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Sqoop >> mail # user >> Exporting hive table data into oracle give date format error


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RE: Exporting hive table data into oracle give date format error
Thanks Jarek for your explanations .

With Regards,
Ajit

-----Original Message-----
From: Jarek Jarcec Cecho [mailto:[EMAIL PROTECTED]]
Sent: Thursday, March 21, 2013 9:03 PM
To: [EMAIL PROTECTED]
Subject: Re: Exporting hive table data into oracle give date format error

Hi Ajit,
let me try to explain what I think is happening in your use case. There are multiple moving pieces, so let me firstly summarize couple of behaviour characteristics of the components:

1) Sqoop by default will use string "null" (lower case) to encode NULL values from database. This can be changed via --(input-)null-(non-)string arguments.

2) Hive by default uses \N for encoding NULL value.

3) When parsing input file, Hive will use NULL in case that it fails to read some value rather than throwing exception and killing your query.

Now let's specifically focus on your work flow. To make the explanation a bit simpler, let's consider table "create table example(i int, t varchar(50));" with one single row where each column is NULL.

a) Sqooping in this table without custom --null-(non-)string argument will lead to HDFS file with exactly line (one input row) where both columns will be encoded as 'null' (default substitution string for NULL values). Result:

  null,null

b) Executing simple "select * from example" in Hive will lead to following output row:

  NULL null

Let me explain what is happening here a bit more. Hive will read input file and split it into columns. The first column is of type "integer" and contains value "null". As string constant "null" is not a valid number for integer column, this value is converted into NULL. Second column is of type string,  constant "null" is fully valid string and thus this string is returned - there is no conversion to NULL value!

c) Exporting table "example" will work correctly as the file on HDFS still contains expected "null,null".

d) Now let's explore what will happen during creation of second table with query "CREATE TABLE example2 AS SELECT * FROM example". As a part of the query Hive will read all input rows and parse their values as was described in b). Output will be serialized into output table example2. First column was parsed as NULL, so it will be written out as \N (default NULL substitution character for Hive). Second column was however parsed as a valid string value and thus it will be serialized "as is". Resulting in file with one single line "\N,null". Please notice that this select statement has changed the on disk data!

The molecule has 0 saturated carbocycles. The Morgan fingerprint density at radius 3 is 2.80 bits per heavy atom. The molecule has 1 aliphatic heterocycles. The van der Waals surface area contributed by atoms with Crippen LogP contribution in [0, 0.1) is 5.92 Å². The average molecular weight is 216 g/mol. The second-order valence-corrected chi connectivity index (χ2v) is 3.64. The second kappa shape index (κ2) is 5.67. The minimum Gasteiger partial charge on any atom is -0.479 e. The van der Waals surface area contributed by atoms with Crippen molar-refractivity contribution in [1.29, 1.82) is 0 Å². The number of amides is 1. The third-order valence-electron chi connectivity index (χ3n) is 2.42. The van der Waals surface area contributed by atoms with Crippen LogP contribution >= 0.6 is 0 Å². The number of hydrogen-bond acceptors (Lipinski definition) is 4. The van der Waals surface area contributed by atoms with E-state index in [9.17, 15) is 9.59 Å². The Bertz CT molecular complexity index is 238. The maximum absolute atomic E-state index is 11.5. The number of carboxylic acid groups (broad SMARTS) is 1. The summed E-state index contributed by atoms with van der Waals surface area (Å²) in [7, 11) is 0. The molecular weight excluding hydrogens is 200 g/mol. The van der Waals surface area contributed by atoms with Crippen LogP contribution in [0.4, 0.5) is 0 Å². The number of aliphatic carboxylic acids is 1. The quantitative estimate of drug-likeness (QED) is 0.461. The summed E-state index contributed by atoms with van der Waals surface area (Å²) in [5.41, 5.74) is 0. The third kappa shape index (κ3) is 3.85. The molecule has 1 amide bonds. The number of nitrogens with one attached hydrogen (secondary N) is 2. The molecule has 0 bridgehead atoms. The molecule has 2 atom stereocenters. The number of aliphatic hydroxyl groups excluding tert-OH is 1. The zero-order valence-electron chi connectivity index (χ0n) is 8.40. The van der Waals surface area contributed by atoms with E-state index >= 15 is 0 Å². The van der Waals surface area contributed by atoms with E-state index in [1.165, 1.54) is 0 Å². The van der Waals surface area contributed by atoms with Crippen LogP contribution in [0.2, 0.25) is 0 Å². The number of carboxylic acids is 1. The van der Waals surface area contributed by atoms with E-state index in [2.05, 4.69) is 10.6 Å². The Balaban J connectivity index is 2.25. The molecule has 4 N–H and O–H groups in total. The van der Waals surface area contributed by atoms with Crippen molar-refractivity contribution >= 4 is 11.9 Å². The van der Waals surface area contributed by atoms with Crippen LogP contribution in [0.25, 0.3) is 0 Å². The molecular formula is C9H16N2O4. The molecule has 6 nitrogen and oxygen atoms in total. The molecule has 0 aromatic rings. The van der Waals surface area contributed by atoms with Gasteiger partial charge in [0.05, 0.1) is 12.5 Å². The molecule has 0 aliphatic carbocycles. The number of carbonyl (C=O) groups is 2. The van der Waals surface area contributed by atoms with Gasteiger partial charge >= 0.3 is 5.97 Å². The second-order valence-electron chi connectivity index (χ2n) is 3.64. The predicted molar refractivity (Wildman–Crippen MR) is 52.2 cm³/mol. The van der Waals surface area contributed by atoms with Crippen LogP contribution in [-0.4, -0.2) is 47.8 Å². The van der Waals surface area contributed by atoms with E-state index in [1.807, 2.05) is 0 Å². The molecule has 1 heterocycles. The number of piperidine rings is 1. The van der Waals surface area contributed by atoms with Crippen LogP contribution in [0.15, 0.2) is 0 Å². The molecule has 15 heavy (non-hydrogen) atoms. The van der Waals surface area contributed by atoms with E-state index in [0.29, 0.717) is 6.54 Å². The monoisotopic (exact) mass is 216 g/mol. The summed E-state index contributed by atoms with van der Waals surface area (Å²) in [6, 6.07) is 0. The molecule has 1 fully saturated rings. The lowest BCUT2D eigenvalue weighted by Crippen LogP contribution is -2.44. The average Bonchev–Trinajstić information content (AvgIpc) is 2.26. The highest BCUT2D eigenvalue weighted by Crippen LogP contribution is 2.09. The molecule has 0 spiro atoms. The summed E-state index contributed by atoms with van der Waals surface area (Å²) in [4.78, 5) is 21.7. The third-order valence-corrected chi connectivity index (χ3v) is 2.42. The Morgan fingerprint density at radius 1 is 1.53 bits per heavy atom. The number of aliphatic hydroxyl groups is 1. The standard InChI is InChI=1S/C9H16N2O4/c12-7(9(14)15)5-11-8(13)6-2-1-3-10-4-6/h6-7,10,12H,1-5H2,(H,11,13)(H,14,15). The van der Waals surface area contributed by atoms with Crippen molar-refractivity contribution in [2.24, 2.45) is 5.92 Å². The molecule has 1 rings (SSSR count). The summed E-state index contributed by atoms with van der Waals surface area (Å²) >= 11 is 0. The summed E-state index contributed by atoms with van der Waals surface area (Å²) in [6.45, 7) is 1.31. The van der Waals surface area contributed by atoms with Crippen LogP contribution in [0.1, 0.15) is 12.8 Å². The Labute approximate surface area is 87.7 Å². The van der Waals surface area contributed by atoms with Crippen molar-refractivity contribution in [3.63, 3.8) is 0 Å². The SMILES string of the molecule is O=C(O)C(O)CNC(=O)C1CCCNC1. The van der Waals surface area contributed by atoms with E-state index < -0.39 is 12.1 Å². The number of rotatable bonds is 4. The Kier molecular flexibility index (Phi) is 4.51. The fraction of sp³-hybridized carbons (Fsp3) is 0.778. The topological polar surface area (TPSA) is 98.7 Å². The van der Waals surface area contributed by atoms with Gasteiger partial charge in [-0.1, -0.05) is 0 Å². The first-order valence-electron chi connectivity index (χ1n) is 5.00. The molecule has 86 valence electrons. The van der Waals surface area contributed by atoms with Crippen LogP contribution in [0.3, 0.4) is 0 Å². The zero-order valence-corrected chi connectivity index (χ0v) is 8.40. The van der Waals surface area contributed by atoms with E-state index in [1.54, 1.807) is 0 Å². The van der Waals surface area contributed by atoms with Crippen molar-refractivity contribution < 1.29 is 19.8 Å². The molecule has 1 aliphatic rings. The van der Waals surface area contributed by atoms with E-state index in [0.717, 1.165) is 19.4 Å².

e) Exporting table "example2" can't obviously lead to consistent state as the input file has been changed.

Please do not hesitate to contact me if you still have any open questions!

Jarcec

On Thu, Mar 21, 2013 at 06:34:35AM +0000, Ajit Kumar Shreevastava wrote:
> Hi Jarek,
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> Thanks a lot. Its working fine.
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> In both the case in the chain mail.
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> I also want to know the reason for SQOOP behavior for the data its imported and exporting from oracle without the arguments --null-string '\\N', --null-non-string '\\N' on import job.
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>
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> When I import the data without the arguments --null-string '\\N', --null-non-string '\\N' on import job to a Hive table. Then I am able to export successfully back to the Oracle table without any error and data mismatch. But copied the same table structure and data to another hive table I am not able to do so. Is there any reason for that? Is SQOOP store its data definition or data-formatting for the same?  If you explained the internal behavior of SQOOP to clear my concept for importing and exporting the table from a relation database to Hive and vice versa . I have explained the scenario in my chained mail for your reference and also highlighted the facts below.
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> I am looking for your valuable comments on the below highlighted scenario.
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>
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> Thanking You,
>
> Regards'
>
> Ajit
>
>
>
>
>
> -----Original Message-----
> From: Jarek Jarcec Cecho [mailto:[EMAIL PROTECTED]]
> Sent: Thursday, March 21, 2013 6:19 AM
NEW: Monitor These Apps!
elasticsearch, apache solr, apache hbase, hadoop, redis, casssandra, amazon cloudwatch, mysql, memcached, apache kafka, apache zookeeper, apache storm, ubuntu, centOS, red hat, debian, puppet labs, java, senseiDB